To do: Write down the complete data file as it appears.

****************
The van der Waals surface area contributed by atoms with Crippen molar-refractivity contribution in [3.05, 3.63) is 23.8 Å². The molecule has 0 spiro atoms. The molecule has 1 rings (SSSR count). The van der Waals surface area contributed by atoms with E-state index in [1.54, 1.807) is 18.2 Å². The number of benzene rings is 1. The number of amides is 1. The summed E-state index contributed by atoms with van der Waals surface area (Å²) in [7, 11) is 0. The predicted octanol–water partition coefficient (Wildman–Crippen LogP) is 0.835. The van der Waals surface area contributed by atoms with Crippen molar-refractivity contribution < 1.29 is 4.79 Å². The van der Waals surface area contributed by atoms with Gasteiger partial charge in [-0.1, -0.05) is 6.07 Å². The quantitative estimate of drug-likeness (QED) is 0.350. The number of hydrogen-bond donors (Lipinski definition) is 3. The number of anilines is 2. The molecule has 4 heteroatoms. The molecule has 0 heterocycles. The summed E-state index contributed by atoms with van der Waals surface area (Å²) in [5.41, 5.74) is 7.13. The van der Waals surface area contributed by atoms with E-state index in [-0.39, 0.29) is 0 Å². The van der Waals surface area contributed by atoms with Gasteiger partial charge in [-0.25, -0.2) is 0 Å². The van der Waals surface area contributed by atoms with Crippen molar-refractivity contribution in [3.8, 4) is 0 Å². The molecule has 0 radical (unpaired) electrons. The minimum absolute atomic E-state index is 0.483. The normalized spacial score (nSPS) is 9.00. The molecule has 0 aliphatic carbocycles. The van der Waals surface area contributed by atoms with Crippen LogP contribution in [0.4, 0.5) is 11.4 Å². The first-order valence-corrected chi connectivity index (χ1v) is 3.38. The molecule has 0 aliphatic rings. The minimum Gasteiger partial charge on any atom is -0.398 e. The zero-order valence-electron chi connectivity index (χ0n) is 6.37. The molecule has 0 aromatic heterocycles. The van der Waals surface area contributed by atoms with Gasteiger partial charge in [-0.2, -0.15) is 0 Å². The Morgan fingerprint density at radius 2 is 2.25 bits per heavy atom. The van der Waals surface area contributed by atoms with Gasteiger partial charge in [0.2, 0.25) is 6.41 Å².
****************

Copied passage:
The van der Waals surface area contributed by atoms with Crippen molar-refractivity contribution in [3.05, 3.63) is 23.8 Å². The molecule has 0 spiro atoms. The molecule has 1 rings (SSSR count). The van der Waals surface area contributed by atoms with E-state index in [1.54, 1.807) is 18.2 Å². The number of benzene rings is 1. The number of amides is 1. The summed E-state index contributed by atoms with van der Waals surface area (Å²) in [7, 11) is 0. The predicted octanol–water partition coefficient (Wildman–Crippen LogP) is 0.835. The van der Waals surface area contributed by atoms with Crippen molar-refractivity contribution < 1.29 is 4.79 Å². The van der Waals surface area contributed by atoms with Gasteiger partial charge in [-0.1, -0.05) is 6.07 Å². The quantitative estimate of drug-likeness (QED) is 0.350. The number of hydrogen-bond donors (Lipinski definition) is 3. The number of anilines is 2. The molecule has 4 heteroatoms. The molecule has 0 heterocycles. The summed E-state index contributed by atoms with van der Waals surface area (Å²) in [5.41, 5.74) is 7.13. The van der Waals surface area contributed by atoms with E-state index in [-0.39, 0.29) is 0 Å². The van der Waals surface area contributed by atoms with Gasteiger partial charge in [-0.25, -0.2) is 0 Å². The van der Waals surface area contributed by atoms with Crippen molar-refractivity contribution in [3.8, 4) is 0 Å². The molecule has 0 radical (unpaired) electrons. The minimum absolute atomic E-state index is 0.483. The normalized spacial score (nSPS) is 9.00. The molecule has 0 aliphatic carbocycles. The van der Waals surface area contributed by atoms with Crippen LogP contribution in [0.4, 0.5) is 11.4 Å². The first-order valence-corrected chi connectivity index (χ1v) is 3.38. The molecule has 0 aliphatic rings. The minimum Gasteiger partial charge on any atom is -0.398 e. The zero-order valence-electron chi connectivity index (χ0n) is 6.37. The molecule has 0 aromatic heterocycles. The van der Waals surface area contributed by atoms with Gasteiger partial charge in [-0.2, -0.15) is 0 Å². The Morgan fingerprint density at radius 2 is 2.25 bits per heavy atom. The van der Waals surface area contributed by atoms with Gasteiger partial charge in [0.2, 0.25) is 6.41 Å².